Heber City Municipal Corporation Supports Recent Coronavirus (COVID-19) Recommendations

MERS-CoV Chinese infection Corona Virus masked girl on the background of the city in smog, the concept of the epidemic of the virus in China

Heber City – Heber City Municipal Corporation supports the recommendations made by Governor Hebert and the Utah Coronavirus Task Force, headed by Lt. Governor Spencer Cox, on Thursday, March 12, 2020.

The following recommendations will be effective immediately for the next two weeks.

  • Limit mass gatherings of healthy people to less than 100. Individuals who are sick, have respiratory issues, or compromised immune systems, should not be involved or participate in these gatherings. Gatherings include religious meetings, concerts, conferences, and other similar activities.
  • Individuals over the age of 60 should avoid gatherings of more than 20 people.
  • If you are sick, stay home and avoid infecting others.
  • If you can work from home – now is the time to do so.

Residents are advised to check Wasatch County School District’s website (www.wasatch.edu) for information regarding K-12 classes during this time. Heber City would like to encourage everyone to visit the following sites for information regarding the Cornovirus (COVID-19): coronvirus.wasatch.utah.gov, and The Center for Disease Control at www.cdc.gov. Residents can also call the Utah Coronavirus Information Line at 1-800-456-7707 for daily updated information specific to Utah on COVID-19.

Heber City Municipal Corporation, in keeping with the Governor’s recommendations, will be postponing Mayor Kellen Potter’s State of the City Address scheduled for March 25, 2020. They will reevaluate in two weeks and let the public know when a new date has been chosen.

Heber City understands that there is a level of high anxiety and uncertainty about the future, and would like to stress the importance of being reasonable, acting rationally, and continuing our normal activities. Heber City would like to encourage residents to be mindful in their purchases and to avoid panic buying. Overbuying and stockpiling can be detrimental to those in our community who are elderly, have existing health issues, or do not have the means to buy in bulk, or space to store mass quantities.

Heber City Municipal Corporation is issuing a call to action for citizens to be aware of each other, to check on our neighbors and those in need regularly, especially those over 60 or who have existing health problems. Please share resources with those who do not have the necessary essentials for daily living, be sensitive to others, and offer understanding and kindness during this time.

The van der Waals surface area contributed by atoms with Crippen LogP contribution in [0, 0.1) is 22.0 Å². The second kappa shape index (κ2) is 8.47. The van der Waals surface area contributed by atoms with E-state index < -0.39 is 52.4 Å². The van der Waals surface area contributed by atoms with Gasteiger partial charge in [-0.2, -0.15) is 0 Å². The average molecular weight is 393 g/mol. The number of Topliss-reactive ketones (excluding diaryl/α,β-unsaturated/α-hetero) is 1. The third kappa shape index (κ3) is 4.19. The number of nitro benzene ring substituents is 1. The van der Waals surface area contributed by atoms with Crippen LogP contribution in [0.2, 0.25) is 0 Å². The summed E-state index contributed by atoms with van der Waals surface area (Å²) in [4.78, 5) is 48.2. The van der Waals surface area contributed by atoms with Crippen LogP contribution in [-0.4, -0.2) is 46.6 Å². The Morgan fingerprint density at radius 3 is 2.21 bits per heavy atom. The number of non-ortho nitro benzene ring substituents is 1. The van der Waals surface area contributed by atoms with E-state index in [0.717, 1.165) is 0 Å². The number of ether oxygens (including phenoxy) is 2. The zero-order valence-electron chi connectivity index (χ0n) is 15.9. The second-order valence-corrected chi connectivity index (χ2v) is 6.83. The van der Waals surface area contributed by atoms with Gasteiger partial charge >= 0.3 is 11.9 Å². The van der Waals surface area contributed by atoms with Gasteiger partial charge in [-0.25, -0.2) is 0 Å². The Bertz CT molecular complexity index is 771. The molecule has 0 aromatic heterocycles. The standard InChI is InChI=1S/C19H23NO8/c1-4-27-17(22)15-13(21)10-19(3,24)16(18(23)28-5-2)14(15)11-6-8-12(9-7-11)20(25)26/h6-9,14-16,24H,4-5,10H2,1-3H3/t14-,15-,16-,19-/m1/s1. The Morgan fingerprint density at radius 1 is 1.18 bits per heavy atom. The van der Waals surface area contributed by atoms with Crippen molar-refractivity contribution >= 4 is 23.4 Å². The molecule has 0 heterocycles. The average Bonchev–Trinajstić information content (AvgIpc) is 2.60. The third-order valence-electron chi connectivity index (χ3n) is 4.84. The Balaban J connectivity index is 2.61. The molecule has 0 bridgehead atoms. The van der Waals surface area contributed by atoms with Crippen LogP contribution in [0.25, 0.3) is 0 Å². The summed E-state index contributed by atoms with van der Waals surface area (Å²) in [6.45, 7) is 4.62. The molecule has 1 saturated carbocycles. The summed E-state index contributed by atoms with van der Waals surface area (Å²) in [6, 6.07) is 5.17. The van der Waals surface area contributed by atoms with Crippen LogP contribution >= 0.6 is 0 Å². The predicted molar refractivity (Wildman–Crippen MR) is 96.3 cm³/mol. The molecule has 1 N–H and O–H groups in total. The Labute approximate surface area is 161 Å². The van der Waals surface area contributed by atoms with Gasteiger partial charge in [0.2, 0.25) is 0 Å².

Heber City acknowledges the seriousness of the situation, however they ask community members to keep in mind that while the recommendations for the next two weeks have been issued to help mitigate the spread of COVID-19; the intent is not to distance ourselves from basic human interaction, compassion, responsibility, and stewardship over those in need. Being prepared is important, but not at the cost of others.

Heber City Municipal reminds community members that in two weeks Gov. Herbert and the Utah COVID-19 task force will evaluate where we, as a state, are with regards to the Coronavirus, and decide whether or not to continue, modify, or make a change in direction concerning the recommendations.

Heber Valley Artisan Cheese held their 2nd annual Ice Sculptures Exhibition this weekend. Several local businesses sponsored the sculptures being displayed. There were also two different ice carving demonstrations. The event was free to the public.

The annual event began last year when Carolee Kohler saw ice sculpting on a Hallmark movie and thought it would be a fun idea for their farm. They are also considering a woodcarving event.

According to Lindsey Strother, social media and events coordinator, each sculpture takes between 1-3 hours to carve. “We contacted Amazing Ice Creations back in November, and we reached out to local companies to sponsor the ice sculptures,” she said. “Yesterday morning around 9 am, they came in a massive truck and dropped them all off for us, and we set them up.”

Along with the ice sculptures, sponsors receive a sign and canopy for the display and social media marketing. The sponsors decide what they want to have sculpted. After the event, they can take the ice sculptures and display them at their businesses. The creations normally last a couple of weeks. Some will be left in the field and can be viewed throughout the week.

The ice this year included Olaf, company logos, animals, and other items. Darron Kingston, the sculptor, has carved ice for over 10 years with his dad. According to Kingston, “I like sculptures that give me a challenge. Here, for example, my favorite was the lumberjack.” One of his favorite past creations was a 9-foot bear.

Grant Kohler, owner of Heber Valley Artisan Cheese, explained, “We decided to do something that was free and something that people could just get out and come and enjoy. Especially this year with Covid, it seems like Januarys are slow months. People are looking for things to be able to get outside and do.” He continued, “Businesses pay in and buy the sculptures, we have them sculpted, and then we just let people come and enjoy them.” Kohler estimated around 3,000 to 4,000 people will stop by the event.

The dairy farm also offers cheese-making classes and tours of their new robotic barn. “The tours are everyday except Sunday,” according to Kohler. “People hayride over, intermingle with the cows, see the barn and amenities, and watch the cows be milked. The cows will literally go get milked on their own.” Tickets for the tours and other events are available on the Heber Valley Artisan Cheese website: https://hebervalleyartisancheese.com/.